Fall Courses

Language Courses for Fall 

FREN 1001 - Basic French I (1st Year)
FREN 1002 - Basic French II (1st Year)
FREN 1003 - Intermediate French I (2nd Year)
FREN 1004 - Intermediate French II (2nd Year)
FREN 2005 - Language, Culture, and Society I (3rd Year)
FREN 2006 - Language, Culture, and Society II (3rd Year)

 

Upper-level French courses, Fall 2020

All courses will be taught in French
 
French 3010W: Advanced French Language, Structure and Composition
Prof. Sarah-Kay Hurst
 
How did English words like le week-end end up in French? Why do words like forêt and fête have an accent? Why do we pay attention in English but faire attention in French? Why do the words vingt and doigt have an unpronounced “g” in them? In this course, you will refine your French by integrating notions from linguistics, improving your written and spoken French through new perspectives into the language itself. You will have myriad opportunities to strengthen your writing skills for different personal and professional contexts, and we will explore notions such as register, borrowings, idiomatic expressions, and stylistic variation between French and English.  
Prerequisite: Fren 2006
 
French 3100W: Introduction to French Literature
Prof. Kathryn Kleppinger
 
What does it mean to produce literature in a time of crisis? How can authors, poets, and filmmakers help us make sense of a world thrown into chaos? In this course, we will explore several major works of French fiction, poetry, and film to gain a better sense of how French artists have grappled with questions that still resonate today. From the bloody wars of religion to the French Revolution to World War II, French society has endured its share of upheaval, and French artists such as Ronsard, Voltaire, Victor Hugo, and Albert Camus have developed innovative ways of understanding the human experience in such contexts. As a WID course, this class will involve weekly writing assignments and close reading papers with drafting, revision, and peer review activities. 
Prerequisite: Fren 2006
 
 
French 3210: Medieval and Early Modern French Literature in Context
Prof. Pauline Goul
 
From the Middle-Ages to the seventeenth century, France sees the development of several genres and literary movements that are foundational to the French literary traditions: the epic, the fable, the narrative genre, the essay, poetry, tragedy, comedy, and the fairy tale are the various genres of premodern France that we will study. In order to understand the context for such a variety of textual forms, we will discuss the themes that were important to premodern French authors and cultures, not least of them medievalism, Renaissance, and classicism. What makes these texts classics, and what do they still have to say for our time?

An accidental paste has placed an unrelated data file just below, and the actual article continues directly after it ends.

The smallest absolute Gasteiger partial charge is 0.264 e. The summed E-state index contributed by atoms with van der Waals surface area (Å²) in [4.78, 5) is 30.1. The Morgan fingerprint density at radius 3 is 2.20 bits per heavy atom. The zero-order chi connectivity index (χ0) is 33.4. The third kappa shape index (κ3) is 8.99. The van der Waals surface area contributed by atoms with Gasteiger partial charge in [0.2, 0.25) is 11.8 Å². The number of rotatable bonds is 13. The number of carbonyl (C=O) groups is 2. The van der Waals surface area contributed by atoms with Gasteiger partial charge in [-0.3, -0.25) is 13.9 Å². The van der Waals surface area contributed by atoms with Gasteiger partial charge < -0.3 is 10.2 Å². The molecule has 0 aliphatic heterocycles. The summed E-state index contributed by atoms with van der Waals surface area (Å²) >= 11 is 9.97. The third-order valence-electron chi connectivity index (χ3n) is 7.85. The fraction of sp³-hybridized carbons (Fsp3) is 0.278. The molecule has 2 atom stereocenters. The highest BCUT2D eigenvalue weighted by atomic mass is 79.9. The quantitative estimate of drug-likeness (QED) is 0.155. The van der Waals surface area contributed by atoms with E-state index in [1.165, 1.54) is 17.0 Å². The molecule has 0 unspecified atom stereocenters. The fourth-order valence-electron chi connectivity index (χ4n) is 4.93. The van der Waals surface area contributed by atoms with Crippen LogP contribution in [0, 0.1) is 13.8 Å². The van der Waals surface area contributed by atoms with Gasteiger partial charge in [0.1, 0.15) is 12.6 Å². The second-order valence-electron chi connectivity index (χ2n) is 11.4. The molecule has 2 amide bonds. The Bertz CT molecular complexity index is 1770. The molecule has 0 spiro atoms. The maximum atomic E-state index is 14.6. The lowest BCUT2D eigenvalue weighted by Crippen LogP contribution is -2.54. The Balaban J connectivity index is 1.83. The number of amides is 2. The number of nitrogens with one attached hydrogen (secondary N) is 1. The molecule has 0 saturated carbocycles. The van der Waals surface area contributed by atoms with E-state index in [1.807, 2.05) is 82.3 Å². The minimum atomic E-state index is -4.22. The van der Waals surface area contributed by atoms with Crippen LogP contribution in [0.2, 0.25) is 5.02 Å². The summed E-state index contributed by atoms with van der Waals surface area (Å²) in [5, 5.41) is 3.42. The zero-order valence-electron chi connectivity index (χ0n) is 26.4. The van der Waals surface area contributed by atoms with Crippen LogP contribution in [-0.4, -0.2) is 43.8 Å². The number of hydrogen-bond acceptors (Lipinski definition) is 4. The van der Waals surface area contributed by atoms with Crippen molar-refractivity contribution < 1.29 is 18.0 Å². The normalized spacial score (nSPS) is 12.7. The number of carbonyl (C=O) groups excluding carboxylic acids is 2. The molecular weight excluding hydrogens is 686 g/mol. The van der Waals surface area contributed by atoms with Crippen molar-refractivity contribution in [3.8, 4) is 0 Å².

Prerequisite: Fren 3100W
 
French 3600: Fairy Tales
Prof. Pauline Goul
 
Did you know that many fairy tales, from Cinderella to Beauty and the Beast, were written in French in the 17th century? In fact, the evolution of the genre owes a lot to women writers. Ripe with darkness, magic, witches, dwarves, and transformations, fairy tales were also instrumental in constructing ideas about beauty and love, and about the place of women in society that are valid for us today. Were fairy tales the first “Strong Female Lead” narratives or did they merely perpetuate the motif of damsels in distress? Were they early critiques of patriarchy? In this class, we will study a variety of French fairy tales, both early modern and modern (both text and film) together with theoretical texts about folklore and feminism.
Prerequisite: Fren 3100W
 
 
French 4540: Power, Politics and the Press in Nineteenth-Century France
Prof. Masha Belenky
 
From the launch of Emile de Girardin’s groundbreaking newspaper La Presse in 1836 to Emile Zola’s pivotal article “J’Accuse” in Aurore in 1898, the press played a key role culture and politics in 19th-century France.  This course will examine the complex power interplay between the press and the novel against the background of the tumultuous  political events in nineteenth-century France. We will read novels by canonical authors such as Balzac, Zola and Maupassant along with studying the 19th-c press in order to investigate ways in which these two types of discourses mutually influenced each other just as they vied for political and cultural power.
Prerequisite: Fren 3100W
 
French 4600: French Crime Writing
Prof. Kathryn Kleppinger
 
In this course we will study the French tradition of crime writing: from the obsession with poverty in the 19th century to political corruption in the 20th, we will take a historical approach to understanding how crime novels and films have exposed some of French society’s deepest, darkest secrets. We will read literary, historical, and philosophical sources for deeper analysis of the stakes of the genre’s social critique. Students will be expected to prepare one medium-length close reading analysis of one of the works under study as well as an independent research project bringing together the themes of the course. 
Prerequisite: Fren 3100W
 
French 4910: Proseminar for French Majors
Prof. Masha Belenky
 
Capstone for French Majors. Includes reading major works of the French canon and preparation of senior essay.